See the black barbed wires and the rusty fences, strung across the grass and sky. These knotted, twining, wiggling lines crawl over the landscape – and make a contrast, too, against the fat white rounded drawing of the hill figure. Elsewhere, there are telegraph poles with lines running across the skies. Or in the earth, there can be similar marks, in threaded ruts, curves, kinks. The contours are peacefully pregnant: against them, there are bits of jagged stuff, trash, junk.
In nature itself, Ravilious puts smooth against rough. The broad soft land is dotted with spikiness. He seldom shows branches thickly filled with leaves. He prefers bare twiggy trees sticking up. And for a quite different smooth-rough effect, look at Beachy Head. The dominant cliff spreads left and right in curves. But in the middle of the white cliff, a long zigzag edge snaps off.
Of course, there is nothing alien in these views. There is nothing troubling, in terms of strong realism or streamlined modernism or weird hauntings. This world is perfectly homely. But there is a kind of fiction here, suggesting characters. The Waterwheel, for instance, holds an individual. At the front of the scene there's a piece of machinery – tall, upright, solitary, spare – a kind of pylon, turning and catching the wind. It is a standing figure, with a determined head.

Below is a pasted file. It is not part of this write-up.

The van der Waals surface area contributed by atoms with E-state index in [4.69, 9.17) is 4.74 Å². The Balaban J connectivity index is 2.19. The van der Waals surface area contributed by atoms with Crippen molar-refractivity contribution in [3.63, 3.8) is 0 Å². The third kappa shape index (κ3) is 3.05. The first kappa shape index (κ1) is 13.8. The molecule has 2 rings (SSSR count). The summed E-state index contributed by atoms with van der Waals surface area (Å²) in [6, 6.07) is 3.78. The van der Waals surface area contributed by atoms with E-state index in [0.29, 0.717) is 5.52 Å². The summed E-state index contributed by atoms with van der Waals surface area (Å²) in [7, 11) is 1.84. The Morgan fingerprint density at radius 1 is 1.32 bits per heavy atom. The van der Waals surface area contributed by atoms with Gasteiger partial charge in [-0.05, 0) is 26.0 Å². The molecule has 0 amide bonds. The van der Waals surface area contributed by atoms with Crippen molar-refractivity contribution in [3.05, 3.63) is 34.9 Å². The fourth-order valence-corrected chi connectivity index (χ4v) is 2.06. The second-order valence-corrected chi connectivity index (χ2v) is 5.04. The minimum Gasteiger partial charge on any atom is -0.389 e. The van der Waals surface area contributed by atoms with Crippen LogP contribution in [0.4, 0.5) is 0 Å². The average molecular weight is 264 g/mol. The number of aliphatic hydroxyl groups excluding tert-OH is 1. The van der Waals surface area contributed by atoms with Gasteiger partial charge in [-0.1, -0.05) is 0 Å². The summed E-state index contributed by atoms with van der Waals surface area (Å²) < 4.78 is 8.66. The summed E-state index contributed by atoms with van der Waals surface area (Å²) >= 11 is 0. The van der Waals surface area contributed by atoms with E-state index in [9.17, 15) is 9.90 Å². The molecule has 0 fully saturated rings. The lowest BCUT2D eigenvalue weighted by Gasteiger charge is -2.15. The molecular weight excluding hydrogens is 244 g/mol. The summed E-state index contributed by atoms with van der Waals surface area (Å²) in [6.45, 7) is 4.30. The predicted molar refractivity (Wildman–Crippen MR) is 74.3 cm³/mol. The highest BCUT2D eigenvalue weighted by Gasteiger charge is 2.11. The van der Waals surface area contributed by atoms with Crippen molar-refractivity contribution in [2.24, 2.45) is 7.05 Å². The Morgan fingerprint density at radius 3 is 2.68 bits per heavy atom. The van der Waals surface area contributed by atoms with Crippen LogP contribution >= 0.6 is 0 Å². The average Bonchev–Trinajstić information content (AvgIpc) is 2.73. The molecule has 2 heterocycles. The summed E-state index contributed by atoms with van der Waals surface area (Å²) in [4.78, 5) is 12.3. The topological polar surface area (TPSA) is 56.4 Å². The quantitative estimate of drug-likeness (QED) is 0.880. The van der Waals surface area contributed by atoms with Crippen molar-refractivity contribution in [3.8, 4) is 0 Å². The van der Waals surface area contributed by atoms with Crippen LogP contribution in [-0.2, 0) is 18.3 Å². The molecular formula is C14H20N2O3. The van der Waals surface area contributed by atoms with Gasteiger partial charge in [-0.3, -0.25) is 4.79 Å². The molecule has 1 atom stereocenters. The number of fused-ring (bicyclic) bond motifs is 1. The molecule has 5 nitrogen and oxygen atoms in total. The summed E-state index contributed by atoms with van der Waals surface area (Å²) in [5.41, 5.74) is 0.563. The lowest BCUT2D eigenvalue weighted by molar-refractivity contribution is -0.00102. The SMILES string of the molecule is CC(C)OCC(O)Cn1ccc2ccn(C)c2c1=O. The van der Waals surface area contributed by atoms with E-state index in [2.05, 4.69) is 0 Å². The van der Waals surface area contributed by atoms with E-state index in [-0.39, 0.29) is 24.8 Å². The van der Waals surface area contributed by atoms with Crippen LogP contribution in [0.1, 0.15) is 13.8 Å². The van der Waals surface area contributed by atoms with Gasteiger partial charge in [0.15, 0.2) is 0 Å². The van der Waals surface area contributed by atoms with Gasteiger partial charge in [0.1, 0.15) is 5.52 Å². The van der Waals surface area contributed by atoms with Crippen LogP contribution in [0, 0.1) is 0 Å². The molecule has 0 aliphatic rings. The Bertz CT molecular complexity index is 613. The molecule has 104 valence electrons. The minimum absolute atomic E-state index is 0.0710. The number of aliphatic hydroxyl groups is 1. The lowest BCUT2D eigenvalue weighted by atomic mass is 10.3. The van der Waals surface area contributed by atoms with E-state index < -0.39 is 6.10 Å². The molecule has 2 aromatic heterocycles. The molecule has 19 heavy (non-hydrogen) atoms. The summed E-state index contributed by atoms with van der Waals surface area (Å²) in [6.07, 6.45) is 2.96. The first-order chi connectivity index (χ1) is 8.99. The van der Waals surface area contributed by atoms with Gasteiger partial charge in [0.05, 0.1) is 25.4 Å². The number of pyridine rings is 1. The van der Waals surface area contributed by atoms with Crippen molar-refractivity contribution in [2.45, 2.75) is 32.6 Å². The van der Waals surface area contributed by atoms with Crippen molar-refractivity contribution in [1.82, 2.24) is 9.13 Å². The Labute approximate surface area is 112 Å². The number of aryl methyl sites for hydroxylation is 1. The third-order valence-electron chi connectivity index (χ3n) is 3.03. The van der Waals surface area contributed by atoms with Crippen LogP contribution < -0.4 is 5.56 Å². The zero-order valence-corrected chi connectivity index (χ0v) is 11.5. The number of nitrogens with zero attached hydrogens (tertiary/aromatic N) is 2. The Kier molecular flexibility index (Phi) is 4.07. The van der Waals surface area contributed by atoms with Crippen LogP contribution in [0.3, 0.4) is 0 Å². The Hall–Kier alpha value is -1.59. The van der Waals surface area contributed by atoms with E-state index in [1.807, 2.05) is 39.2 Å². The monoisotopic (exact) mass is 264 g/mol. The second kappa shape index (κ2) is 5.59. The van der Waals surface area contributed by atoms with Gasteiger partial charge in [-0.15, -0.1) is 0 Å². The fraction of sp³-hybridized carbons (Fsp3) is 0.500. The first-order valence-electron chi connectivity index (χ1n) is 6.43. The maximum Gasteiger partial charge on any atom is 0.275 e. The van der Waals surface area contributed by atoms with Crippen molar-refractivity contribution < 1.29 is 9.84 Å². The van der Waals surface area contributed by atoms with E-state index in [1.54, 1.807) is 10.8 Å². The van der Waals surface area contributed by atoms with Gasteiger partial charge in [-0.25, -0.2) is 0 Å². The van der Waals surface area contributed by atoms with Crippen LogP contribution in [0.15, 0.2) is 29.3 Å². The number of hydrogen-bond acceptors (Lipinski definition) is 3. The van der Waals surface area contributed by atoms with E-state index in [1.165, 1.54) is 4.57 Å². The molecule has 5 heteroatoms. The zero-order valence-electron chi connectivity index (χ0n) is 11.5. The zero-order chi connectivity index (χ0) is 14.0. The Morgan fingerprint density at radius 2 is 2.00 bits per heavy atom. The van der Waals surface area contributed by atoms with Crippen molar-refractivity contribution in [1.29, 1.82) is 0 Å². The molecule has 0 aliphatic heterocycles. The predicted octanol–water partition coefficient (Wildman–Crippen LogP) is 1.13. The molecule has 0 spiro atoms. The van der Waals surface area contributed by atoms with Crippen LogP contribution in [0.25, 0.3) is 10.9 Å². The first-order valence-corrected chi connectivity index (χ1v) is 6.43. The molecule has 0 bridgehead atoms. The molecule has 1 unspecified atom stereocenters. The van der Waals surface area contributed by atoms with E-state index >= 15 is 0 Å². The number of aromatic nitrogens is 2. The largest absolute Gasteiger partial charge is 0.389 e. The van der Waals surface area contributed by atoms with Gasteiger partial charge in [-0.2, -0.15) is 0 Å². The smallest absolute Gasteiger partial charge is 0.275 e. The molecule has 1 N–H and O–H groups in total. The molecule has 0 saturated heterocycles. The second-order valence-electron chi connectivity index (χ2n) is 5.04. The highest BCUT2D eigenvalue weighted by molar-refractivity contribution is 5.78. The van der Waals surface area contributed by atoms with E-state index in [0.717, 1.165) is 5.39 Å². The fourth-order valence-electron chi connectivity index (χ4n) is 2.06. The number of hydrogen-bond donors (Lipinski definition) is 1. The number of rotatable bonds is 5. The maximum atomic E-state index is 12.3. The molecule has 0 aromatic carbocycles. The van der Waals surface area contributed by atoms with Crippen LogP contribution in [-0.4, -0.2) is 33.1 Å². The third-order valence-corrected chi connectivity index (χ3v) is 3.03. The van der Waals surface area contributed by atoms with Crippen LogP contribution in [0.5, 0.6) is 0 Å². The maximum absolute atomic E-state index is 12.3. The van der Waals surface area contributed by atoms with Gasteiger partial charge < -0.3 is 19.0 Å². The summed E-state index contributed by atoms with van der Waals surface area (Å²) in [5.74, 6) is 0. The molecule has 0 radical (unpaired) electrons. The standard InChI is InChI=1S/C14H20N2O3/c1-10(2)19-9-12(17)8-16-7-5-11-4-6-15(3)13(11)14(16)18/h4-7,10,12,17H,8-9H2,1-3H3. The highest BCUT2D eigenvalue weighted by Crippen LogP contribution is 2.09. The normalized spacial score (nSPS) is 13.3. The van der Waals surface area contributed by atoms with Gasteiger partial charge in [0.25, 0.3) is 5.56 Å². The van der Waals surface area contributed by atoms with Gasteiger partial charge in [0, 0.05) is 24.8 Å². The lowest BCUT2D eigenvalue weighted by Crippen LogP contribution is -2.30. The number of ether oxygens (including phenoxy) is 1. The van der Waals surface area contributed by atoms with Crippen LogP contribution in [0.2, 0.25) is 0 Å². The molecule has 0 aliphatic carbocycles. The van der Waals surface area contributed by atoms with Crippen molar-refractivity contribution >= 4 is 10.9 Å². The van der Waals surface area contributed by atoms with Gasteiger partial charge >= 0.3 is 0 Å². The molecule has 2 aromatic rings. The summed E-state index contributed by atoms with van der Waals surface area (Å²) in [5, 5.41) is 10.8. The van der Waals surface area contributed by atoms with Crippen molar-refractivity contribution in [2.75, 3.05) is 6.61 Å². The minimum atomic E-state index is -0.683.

And there is also a more subtle individual. The whole background is a recumbent character, a complex dance of interweaving fields, rising up, dipping and swelling, almost like origami. Likewise, there is the dance of Cuckmere Haven. This river sits flat and wide in its valley, a convoluted, undulating bending-winding channel of the waters. With its sharp s-edges, it's like the elaborate signature of a hand, or the mouth of a face.